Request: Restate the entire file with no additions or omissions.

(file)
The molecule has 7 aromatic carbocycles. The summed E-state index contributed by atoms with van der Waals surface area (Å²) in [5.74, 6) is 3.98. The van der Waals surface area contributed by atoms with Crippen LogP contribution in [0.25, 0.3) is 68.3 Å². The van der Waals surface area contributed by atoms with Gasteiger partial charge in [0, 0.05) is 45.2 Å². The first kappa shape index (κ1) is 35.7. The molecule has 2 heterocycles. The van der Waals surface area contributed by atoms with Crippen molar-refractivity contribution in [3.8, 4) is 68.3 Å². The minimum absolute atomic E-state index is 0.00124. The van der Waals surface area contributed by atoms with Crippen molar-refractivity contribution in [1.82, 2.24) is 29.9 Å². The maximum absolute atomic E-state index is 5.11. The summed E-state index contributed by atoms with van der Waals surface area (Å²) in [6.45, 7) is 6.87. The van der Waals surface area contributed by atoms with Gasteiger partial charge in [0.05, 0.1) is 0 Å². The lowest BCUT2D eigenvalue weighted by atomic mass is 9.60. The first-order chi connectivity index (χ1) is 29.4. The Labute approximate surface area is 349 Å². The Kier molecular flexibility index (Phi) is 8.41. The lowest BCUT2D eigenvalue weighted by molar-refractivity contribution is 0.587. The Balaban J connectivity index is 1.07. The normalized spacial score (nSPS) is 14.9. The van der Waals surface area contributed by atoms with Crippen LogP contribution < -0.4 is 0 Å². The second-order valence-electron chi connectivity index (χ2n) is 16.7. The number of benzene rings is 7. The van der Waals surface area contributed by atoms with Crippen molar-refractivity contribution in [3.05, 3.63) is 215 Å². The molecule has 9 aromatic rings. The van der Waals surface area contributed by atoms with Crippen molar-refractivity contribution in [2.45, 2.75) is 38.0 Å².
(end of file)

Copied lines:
The molecule has 7 aromatic carbocycles. The summed E-state index contributed by atoms with van der Waals surface area (Å²) in [5.74, 6) is 3.98. The van der Waals surface area contributed by atoms with Crippen LogP contribution in [0.25, 0.3) is 68.3 Å². The van der Waals surface area contributed by atoms with Gasteiger partial charge in [0, 0.05) is 45.2 Å². The first kappa shape index (κ1) is 35.7. The molecule has 2 heterocycles. The van der Waals surface area contributed by atoms with Crippen molar-refractivity contribution in [3.8, 4) is 68.3 Å². The minimum absolute atomic E-state index is 0.00124. The van der Waals surface area contributed by atoms with Crippen molar-refractivity contribution in [1.82, 2.24) is 29.9 Å². The maximum absolute atomic E-state index is 5.11. The summed E-state index contributed by atoms with van der Waals surface area (Å²) in [6.45, 7) is 6.87. The van der Waals surface area contributed by atoms with Gasteiger partial charge in [0.05, 0.1) is 0 Å². The lowest BCUT2D eigenvalue weighted by atomic mass is 9.60. The first-order chi connectivity index (χ1) is 29.4. The Labute approximate surface area is 349 Å². The Kier molecular flexibility index (Phi) is 8.41. The lowest BCUT2D eigenvalue weighted by molar-refractivity contribution is 0.587. The Balaban J connectivity index is 1.07. The normalized spacial score (nSPS) is 14.9. The van der Waals surface area contributed by atoms with Crippen LogP contribution < -0.4 is 0 Å². The second-order valence-electron chi connectivity index (χ2n) is 16.7. The number of benzene rings is 7. The van der Waals surface area contributed by atoms with Crippen molar-refractivity contribution in [3.05, 3.63) is 215 Å². The molecule has 9 aromatic rings. The van der Waals surface area contributed by atoms with Crippen molar-refractivity contribution in [2.45, 2.75) is 38.0 Å².